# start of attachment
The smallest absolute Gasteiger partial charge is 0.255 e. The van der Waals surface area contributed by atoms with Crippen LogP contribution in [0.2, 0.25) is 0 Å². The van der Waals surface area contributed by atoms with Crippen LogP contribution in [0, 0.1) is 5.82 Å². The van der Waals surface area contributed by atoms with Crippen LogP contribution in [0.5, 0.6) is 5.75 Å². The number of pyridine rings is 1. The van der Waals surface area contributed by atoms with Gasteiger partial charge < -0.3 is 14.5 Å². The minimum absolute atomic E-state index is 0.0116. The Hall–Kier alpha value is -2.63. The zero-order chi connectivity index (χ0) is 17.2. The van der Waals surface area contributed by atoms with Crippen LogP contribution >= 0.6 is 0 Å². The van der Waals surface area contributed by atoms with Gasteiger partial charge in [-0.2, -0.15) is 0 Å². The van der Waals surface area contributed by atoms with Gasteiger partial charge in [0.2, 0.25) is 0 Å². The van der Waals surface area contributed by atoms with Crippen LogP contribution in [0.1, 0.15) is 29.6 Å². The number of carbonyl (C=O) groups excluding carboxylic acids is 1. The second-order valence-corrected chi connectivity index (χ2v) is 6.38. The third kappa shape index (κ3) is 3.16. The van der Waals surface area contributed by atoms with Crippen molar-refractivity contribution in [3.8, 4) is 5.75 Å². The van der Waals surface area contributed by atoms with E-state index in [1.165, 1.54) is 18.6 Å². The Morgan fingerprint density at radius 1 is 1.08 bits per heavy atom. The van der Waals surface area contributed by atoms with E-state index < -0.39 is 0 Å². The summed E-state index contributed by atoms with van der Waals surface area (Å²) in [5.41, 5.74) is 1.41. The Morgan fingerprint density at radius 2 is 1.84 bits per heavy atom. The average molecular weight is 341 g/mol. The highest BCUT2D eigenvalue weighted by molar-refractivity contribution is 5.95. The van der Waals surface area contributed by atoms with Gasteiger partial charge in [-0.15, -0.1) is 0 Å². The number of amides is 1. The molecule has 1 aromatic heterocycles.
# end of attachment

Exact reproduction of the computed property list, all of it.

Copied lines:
The smallest absolute Gasteiger partial charge is 0.255 e. The van der Waals surface area contributed by atoms with Crippen LogP contribution in [0.2, 0.25) is 0 Å². The van der Waals surface area contributed by atoms with Crippen LogP contribution in [0, 0.1) is 5.82 Å². The van der Waals surface area contributed by atoms with Crippen LogP contribution in [0.5, 0.6) is 5.75 Å². The number of pyridine rings is 1. The van der Waals surface area contributed by atoms with Gasteiger partial charge < -0.3 is 14.5 Å². The minimum absolute atomic E-state index is 0.0116. The Hall–Kier alpha value is -2.63. The zero-order chi connectivity index (χ0) is 17.2. The van der Waals surface area contributed by atoms with Crippen LogP contribution >= 0.6 is 0 Å². The van der Waals surface area contributed by atoms with Gasteiger partial charge in [-0.2, -0.15) is 0 Å². The van der Waals surface area contributed by atoms with Gasteiger partial charge in [0.2, 0.25) is 0 Å². The van der Waals surface area contributed by atoms with Crippen LogP contribution in [0.1, 0.15) is 29.6 Å². The number of carbonyl (C=O) groups excluding carboxylic acids is 1. The second-order valence-corrected chi connectivity index (χ2v) is 6.38. The third kappa shape index (κ3) is 3.16. The van der Waals surface area contributed by atoms with Crippen molar-refractivity contribution in [3.8, 4) is 5.75 Å². The van der Waals surface area contributed by atoms with E-state index in [1.165, 1.54) is 18.6 Å². The Morgan fingerprint density at radius 1 is 1.08 bits per heavy atom. The van der Waals surface area contributed by atoms with E-state index < -0.39 is 0 Å². The summed E-state index contributed by atoms with van der Waals surface area (Å²) in [5.41, 5.74) is 1.41. The Morgan fingerprint density at radius 2 is 1.84 bits per heavy atom. The average molecular weight is 341 g/mol. The highest BCUT2D eigenvalue weighted by molar-refractivity contribution is 5.95. The van der Waals surface area contributed by atoms with Gasteiger partial charge in [-0.15, -0.1) is 0 Å². The number of amides is 1. The molecule has 1 aromatic heterocycles.